When his cousins Sione Teuhema and Maea Teuhema decommitted from Texas earlier this month and chose LSU, Patrick Vahe knew many expected him to do the same.

The ESPN 300 offensive guard from Euless (Texas) Trinity said he isn’t having second thoughts after spending time with Strong and his coaches. He brought his entire family along for the visit and was proud of what he witnessed.

“The coaches had a really close bond, and it only took them a few weeks to get that,” Vahe said. “That said a lot about them, about how they communicate with each other and get on the same page. I feel like they’ll do the same with the players.

“I’m not following people. I’ve thought about it and I think UT is the best place for me. Coach Strong, he showed us a lot.”

Corpus Christi (Texas) Flour Bluff cornerback Jalen Campbell is one of the leaders of that committed class. He still has lots of love for Brown and what he did at Texas.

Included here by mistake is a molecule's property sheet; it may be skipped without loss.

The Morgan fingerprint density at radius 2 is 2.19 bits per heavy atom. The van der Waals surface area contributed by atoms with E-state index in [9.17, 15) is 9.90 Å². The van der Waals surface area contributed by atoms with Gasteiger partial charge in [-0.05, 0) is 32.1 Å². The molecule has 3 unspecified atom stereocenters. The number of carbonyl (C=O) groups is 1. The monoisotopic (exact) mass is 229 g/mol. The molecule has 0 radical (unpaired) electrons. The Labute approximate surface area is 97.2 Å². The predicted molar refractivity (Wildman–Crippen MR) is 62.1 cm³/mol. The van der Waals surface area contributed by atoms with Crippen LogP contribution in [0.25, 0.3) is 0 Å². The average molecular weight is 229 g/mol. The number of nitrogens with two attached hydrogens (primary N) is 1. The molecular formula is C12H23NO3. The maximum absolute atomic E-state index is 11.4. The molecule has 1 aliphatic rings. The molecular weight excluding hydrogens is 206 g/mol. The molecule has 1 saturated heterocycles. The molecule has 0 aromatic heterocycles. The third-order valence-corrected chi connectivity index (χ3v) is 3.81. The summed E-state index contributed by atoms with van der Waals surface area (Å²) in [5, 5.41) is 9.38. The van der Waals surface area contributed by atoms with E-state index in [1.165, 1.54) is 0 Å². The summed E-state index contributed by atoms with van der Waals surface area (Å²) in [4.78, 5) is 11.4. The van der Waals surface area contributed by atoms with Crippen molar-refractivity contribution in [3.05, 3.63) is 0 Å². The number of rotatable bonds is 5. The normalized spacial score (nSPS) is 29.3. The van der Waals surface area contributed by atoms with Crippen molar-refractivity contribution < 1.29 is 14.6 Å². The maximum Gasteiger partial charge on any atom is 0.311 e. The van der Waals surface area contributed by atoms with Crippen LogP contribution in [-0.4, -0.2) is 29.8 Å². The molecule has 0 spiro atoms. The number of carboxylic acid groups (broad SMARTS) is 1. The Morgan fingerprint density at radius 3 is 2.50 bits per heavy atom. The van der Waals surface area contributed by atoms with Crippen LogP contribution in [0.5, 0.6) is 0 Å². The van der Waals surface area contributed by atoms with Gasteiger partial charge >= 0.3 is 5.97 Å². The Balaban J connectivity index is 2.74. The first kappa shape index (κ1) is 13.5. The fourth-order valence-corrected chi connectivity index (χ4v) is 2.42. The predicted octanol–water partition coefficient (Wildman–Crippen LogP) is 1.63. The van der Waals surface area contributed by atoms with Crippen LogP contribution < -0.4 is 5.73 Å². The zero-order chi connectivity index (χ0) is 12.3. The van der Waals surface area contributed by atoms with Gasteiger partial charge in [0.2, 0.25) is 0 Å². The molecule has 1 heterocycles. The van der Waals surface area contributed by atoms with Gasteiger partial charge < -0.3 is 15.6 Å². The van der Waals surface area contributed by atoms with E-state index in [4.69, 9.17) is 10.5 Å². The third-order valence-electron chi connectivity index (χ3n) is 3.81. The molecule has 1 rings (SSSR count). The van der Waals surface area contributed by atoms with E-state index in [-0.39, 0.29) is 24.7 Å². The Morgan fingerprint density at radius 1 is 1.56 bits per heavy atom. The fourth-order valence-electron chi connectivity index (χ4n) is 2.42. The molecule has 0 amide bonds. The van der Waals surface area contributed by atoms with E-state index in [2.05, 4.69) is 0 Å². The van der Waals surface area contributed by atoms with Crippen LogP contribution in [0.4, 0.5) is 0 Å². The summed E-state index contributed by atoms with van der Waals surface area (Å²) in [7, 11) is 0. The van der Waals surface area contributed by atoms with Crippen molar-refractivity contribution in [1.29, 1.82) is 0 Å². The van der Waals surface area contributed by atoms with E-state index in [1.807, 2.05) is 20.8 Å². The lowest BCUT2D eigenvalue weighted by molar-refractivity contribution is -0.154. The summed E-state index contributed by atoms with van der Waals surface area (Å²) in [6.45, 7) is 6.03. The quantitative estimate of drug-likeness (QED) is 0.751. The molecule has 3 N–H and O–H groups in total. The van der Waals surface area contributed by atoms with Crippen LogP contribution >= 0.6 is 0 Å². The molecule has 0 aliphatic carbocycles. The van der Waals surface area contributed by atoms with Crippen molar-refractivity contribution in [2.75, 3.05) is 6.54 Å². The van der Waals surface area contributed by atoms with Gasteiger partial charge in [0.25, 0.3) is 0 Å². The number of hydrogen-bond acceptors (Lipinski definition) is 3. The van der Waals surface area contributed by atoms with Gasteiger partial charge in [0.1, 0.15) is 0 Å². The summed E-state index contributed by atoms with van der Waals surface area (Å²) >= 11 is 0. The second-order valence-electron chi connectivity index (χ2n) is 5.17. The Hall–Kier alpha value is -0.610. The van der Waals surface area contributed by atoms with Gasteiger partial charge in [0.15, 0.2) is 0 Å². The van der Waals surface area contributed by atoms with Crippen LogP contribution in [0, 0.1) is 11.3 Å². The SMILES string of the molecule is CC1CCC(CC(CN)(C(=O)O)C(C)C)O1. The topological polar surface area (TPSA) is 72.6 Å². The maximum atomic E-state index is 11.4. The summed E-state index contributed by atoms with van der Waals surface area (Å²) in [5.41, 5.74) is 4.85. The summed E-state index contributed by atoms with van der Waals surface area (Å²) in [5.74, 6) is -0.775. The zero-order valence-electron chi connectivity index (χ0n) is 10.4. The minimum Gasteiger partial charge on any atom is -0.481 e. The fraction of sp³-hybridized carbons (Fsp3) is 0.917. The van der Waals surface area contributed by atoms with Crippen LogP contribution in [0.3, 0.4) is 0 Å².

But after Saturday, Campbell can’t wait to see what’s coming next.

“You could tell everybody was ready to go. The main goal is winning,” Campbell said. “I think, for the most part, the coaches were more serious. They were smiling, but they’re ready to go.”

Strong, Texas hosting first junior day 

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Texas takes its first big step toward building up its 2015 recruiting class under new coach Charlie Strong on Saturday, with the Longhorns’ first junior day of the year.

The Longhorns are reportedly bringing in as many as 70 prospects for unofficial campus visits this weekend, including six committed prospects and more than a dozen ranked in the ESPN 300.


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Big 12 recruiting storylines: Sept. 5 

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College football is in full effect, but high school football opened with a bang as well. From SportsCenter-worthy catches to conflicting reports about a Big 12 commit -- or decommit, depending on which side you believe -- the weekend is expected to provide a lot of enthusiasm and excitement.